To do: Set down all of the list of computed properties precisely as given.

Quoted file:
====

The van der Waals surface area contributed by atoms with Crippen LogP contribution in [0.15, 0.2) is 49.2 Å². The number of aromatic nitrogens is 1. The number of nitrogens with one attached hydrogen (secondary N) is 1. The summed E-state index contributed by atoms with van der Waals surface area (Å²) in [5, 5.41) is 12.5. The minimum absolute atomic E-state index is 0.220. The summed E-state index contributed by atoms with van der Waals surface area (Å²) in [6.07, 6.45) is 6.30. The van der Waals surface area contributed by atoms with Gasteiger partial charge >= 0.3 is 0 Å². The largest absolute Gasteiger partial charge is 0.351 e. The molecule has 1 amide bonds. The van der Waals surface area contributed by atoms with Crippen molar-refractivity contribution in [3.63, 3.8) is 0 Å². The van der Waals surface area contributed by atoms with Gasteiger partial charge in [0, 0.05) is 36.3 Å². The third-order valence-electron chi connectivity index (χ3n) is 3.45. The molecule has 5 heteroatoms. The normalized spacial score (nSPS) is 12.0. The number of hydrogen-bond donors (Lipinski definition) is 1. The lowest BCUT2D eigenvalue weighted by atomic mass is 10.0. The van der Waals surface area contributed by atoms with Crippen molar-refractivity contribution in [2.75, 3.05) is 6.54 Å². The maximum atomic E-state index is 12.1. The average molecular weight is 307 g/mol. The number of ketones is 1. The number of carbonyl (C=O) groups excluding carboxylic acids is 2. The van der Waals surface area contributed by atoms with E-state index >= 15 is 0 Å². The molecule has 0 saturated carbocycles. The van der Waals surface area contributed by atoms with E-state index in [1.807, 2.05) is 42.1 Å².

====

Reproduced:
The van der Waals surface area contributed by atoms with Crippen LogP contribution in [0.15, 0.2) is 49.2 Å². The number of aromatic nitrogens is 1. The number of nitrogens with one attached hydrogen (secondary N) is 1. The summed E-state index contributed by atoms with van der Waals surface area (Å²) in [5, 5.41) is 12.5. The minimum absolute atomic E-state index is 0.220. The summed E-state index contributed by atoms with van der Waals surface area (Å²) in [6.07, 6.45) is 6.30. The van der Waals surface area contributed by atoms with Gasteiger partial charge >= 0.3 is 0 Å². The largest absolute Gasteiger partial charge is 0.351 e. The molecule has 1 amide bonds. The van der Waals surface area contributed by atoms with Crippen molar-refractivity contribution in [3.63, 3.8) is 0 Å². The van der Waals surface area contributed by atoms with Gasteiger partial charge in [0, 0.05) is 36.3 Å². The third-order valence-electron chi connectivity index (χ3n) is 3.45. The molecule has 5 heteroatoms. The normalized spacial score (nSPS) is 12.0. The number of hydrogen-bond donors (Lipinski definition) is 1. The lowest BCUT2D eigenvalue weighted by atomic mass is 10.0. The van der Waals surface area contributed by atoms with Crippen molar-refractivity contribution in [2.75, 3.05) is 6.54 Å². The maximum atomic E-state index is 12.1. The average molecular weight is 307 g/mol. The number of ketones is 1. The number of carbonyl (C=O) groups excluding carboxylic acids is 2. The van der Waals surface area contributed by atoms with E-state index >= 15 is 0 Å². The molecule has 0 saturated carbocycles. The van der Waals surface area contributed by atoms with E-state index in [1.807, 2.05) is 42.1 Å².